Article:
The following is directly from Ethan's Facebook Group Page; A blog that was used to keep everyone up to date on his status. There may be typos, there may be some areas not 100% medically correct. However, these are his father's words, the way he coped, and his understanding of how things were going. To preserve the original moment, no updates or modifications were made to the content, hindsight or not.

Day 0 — December 29, 2014

On Friday, Prudence was admitted with preterm labor contractions... Doctors did everything but Ethan was born this morning, only 23 weeks 1 day, at 6:29am. He is 12 inches and 1 pound 1 oz. He's going to be a fighter. We ask for thoughts and prayers. Even if you skim this... Please take even a moment to think of Ethan and wish him the strength to fight this. Prudence is fine... We just need the thoughts and prayers for our sweet boy, Ethan. Thank you.

Day 1 — December 30, 2014

Ethan got through the night fine... his breathing and lungs appear to be good. They did give Prudence steroids before his birth so that definitely helped him. His sugar is a bit high so they started on insulin. Nothing "bad" since that is pretty normal at this age... liver and pancreas just aren't developed enough yet. He may require a blood transfusion as well... again not an "if" but more of a "when" since he is so little.... but still common for prem babies anyway. So point is, nothing out of the ordinary. These first couple weeks are incredibly delicate and fragile... So each day, each moment, is a bit scary for us but we are doing everything we can for the little man. We know there will be setbacks... sometimes that 1 step forward and 2 steps back.. all we can do is continue to pray and hope he fights through everything. Prudence is doing fine.. there was some fluid in her lungs, most likely from the magnesium (given to her to protect Ethan's brain) but that's mainly cleared up. She should be able to leave the hospital tomorrow. Plans are to stay with my brother in Battle Creek and then make our regular visits to the Bronson NICU here in Kalamazoo.

Day 2 — December 31, 2014

Not a whole lot... No news is good news if you ask me. He has lost about 1 oz so he's right at 1 pound. The nurse said they actually like babies to lose an initial ~10% of their birth weight at first... even the tiny little guys, so no worries there. He did get his blood transfusion last night... seems to have gone OK. As you may have seen in the video Prudence posted, he's active and looking good. He is starting to open his right eye a bit too... You can kind of see that in the video as well.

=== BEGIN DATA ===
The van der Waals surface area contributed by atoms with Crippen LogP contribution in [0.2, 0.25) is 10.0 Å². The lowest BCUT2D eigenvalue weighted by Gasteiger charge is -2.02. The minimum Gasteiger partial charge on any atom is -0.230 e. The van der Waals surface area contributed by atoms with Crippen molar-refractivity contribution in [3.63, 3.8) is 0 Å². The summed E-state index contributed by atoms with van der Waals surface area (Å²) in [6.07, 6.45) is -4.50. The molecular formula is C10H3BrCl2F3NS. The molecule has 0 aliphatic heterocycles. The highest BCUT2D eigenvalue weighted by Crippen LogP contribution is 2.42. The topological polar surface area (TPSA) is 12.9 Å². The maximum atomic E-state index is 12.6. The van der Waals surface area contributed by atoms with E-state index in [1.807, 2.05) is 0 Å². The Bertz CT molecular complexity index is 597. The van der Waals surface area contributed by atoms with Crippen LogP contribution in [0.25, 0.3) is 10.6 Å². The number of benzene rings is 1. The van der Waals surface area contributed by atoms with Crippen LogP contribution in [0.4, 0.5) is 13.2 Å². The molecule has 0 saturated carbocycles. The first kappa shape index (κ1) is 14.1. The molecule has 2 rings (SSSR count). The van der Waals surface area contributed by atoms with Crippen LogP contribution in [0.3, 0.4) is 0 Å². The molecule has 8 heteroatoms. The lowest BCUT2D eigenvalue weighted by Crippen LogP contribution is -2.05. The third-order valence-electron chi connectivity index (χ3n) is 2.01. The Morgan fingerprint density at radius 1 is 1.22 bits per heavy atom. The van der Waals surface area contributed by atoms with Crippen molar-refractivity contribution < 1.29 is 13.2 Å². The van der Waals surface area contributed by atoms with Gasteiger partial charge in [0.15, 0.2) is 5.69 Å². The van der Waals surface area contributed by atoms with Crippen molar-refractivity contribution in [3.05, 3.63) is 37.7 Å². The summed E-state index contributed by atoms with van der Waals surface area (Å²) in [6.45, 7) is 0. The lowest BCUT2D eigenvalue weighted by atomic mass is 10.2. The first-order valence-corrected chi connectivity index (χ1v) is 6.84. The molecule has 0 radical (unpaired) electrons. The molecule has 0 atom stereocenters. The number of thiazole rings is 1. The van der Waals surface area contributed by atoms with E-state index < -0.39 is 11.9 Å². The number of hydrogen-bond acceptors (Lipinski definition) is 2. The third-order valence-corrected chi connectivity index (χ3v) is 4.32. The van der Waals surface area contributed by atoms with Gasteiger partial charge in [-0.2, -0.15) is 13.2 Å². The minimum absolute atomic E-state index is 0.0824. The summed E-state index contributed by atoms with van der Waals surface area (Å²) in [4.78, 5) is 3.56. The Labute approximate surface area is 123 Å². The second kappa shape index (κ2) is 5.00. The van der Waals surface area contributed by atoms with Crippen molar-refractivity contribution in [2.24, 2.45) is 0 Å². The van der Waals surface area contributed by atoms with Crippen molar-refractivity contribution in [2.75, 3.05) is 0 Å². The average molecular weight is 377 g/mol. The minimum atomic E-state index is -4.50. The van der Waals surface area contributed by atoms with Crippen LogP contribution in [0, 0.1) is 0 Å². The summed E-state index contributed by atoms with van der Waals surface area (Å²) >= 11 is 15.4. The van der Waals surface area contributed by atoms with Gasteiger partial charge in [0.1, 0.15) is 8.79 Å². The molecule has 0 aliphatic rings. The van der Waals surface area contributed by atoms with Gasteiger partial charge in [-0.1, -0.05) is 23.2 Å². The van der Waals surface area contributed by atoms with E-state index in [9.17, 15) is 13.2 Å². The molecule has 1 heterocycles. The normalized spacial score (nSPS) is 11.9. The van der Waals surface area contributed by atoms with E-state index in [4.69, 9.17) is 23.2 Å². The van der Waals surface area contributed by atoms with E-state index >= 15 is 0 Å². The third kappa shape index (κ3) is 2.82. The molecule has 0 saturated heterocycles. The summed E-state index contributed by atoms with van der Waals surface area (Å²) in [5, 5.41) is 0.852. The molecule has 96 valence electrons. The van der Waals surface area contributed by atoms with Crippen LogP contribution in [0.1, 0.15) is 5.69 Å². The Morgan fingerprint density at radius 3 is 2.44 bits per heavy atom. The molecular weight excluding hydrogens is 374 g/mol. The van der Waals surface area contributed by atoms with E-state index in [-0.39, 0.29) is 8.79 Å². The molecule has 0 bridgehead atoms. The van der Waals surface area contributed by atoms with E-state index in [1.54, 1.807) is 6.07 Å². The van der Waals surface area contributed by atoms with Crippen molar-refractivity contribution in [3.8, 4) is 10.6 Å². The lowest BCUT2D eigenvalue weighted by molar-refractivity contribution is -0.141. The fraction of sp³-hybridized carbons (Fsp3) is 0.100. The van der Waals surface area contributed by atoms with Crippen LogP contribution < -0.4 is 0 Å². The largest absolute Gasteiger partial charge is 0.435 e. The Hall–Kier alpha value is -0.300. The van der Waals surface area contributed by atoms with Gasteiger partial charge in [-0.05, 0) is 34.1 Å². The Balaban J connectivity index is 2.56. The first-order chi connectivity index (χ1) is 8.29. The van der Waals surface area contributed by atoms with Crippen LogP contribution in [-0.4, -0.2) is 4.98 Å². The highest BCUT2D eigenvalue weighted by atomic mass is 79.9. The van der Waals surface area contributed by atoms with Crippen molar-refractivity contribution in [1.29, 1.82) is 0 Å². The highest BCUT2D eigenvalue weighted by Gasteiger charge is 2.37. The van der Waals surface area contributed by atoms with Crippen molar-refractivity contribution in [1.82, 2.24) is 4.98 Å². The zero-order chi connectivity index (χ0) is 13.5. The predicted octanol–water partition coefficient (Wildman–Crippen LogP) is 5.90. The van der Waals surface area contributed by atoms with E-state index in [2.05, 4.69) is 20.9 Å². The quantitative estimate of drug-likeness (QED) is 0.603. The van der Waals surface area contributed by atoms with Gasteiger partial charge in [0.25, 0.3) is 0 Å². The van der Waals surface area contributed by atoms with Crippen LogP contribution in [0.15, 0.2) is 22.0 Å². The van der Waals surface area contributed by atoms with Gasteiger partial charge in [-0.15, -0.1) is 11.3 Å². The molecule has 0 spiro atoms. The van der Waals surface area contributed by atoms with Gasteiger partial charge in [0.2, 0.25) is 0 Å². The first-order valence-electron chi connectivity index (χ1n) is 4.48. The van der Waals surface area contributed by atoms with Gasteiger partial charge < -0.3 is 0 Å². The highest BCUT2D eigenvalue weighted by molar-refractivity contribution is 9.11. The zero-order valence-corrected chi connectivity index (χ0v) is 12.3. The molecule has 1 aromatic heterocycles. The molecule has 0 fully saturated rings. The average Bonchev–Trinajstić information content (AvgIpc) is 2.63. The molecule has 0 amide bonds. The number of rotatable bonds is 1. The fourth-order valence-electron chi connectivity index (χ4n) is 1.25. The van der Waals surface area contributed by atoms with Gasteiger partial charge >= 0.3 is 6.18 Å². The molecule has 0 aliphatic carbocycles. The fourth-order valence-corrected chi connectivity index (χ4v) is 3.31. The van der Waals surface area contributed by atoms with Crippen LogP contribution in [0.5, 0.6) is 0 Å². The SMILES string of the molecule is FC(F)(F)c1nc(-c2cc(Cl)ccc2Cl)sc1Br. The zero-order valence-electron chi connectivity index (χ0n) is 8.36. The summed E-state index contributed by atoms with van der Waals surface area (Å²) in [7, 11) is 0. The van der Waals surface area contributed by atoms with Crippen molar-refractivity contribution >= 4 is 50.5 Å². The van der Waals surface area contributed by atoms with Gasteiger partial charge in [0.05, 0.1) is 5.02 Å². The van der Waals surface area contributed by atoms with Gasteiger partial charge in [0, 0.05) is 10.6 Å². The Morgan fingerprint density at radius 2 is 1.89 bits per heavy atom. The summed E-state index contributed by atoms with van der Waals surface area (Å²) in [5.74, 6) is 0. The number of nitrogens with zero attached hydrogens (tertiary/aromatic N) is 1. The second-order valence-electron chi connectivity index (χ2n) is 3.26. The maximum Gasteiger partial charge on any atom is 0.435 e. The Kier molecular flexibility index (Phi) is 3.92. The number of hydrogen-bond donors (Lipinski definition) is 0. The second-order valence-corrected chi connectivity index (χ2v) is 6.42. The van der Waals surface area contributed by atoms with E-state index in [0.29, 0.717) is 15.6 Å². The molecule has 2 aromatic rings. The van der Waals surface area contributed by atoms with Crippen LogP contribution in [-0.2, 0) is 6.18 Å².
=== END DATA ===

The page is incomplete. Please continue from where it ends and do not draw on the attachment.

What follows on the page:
They also removed the biliblanket (blue light) which helps with any bruising (higher and common for such a preemie) and lack of red blood cells. Basically, his red blood cell count has improved, due to the blanket and transfusion he received.

His blood sugar is still higher than ideal but under control and coming down from where it initially was. They brought down the insulin slightly (was 0.1 unit/kg/hour and now 0.06).

The Respiratory therapist was very please with how he is doing. They are always adjusting his oxygen volume... We all breathe 21% oxygen and he is constantly around 21% with sometimes a bump up when they are really working with him. Point is, he's doing fantastic in that respect. It appears the steroids that Prudence received over the weekend (aimed to help his lungs) are doing their job.

Prudence's breathing is better now too (she still had a slight crackle in her lungs) but that's pretty much gone. She is being discharged today.

Day 3 — January 1, 2015

Ethan had another good night. They are still playing with his insulin but that's expected. It's all sort of a catch 22 to make him the right cocktail... He needs the sugar they give but obviously more sugar raises his blood sugar. There are several other examples like this but they are finding that perfect mix and he has been responding well to things.

The doctor did say that he will start giving some of Pru's breast milk today which is also awesome... He can get some of those natural nutrients and good bacteria, especially in his upper GI. Great news there. Additionally they will reduce his breathing support a bit to give him an opportunity to do it on his own... He's been showing that ability so it's a matter of tweaking that... Bump it up and down as needed but great to know he's showing such progress and maturity with his breathing.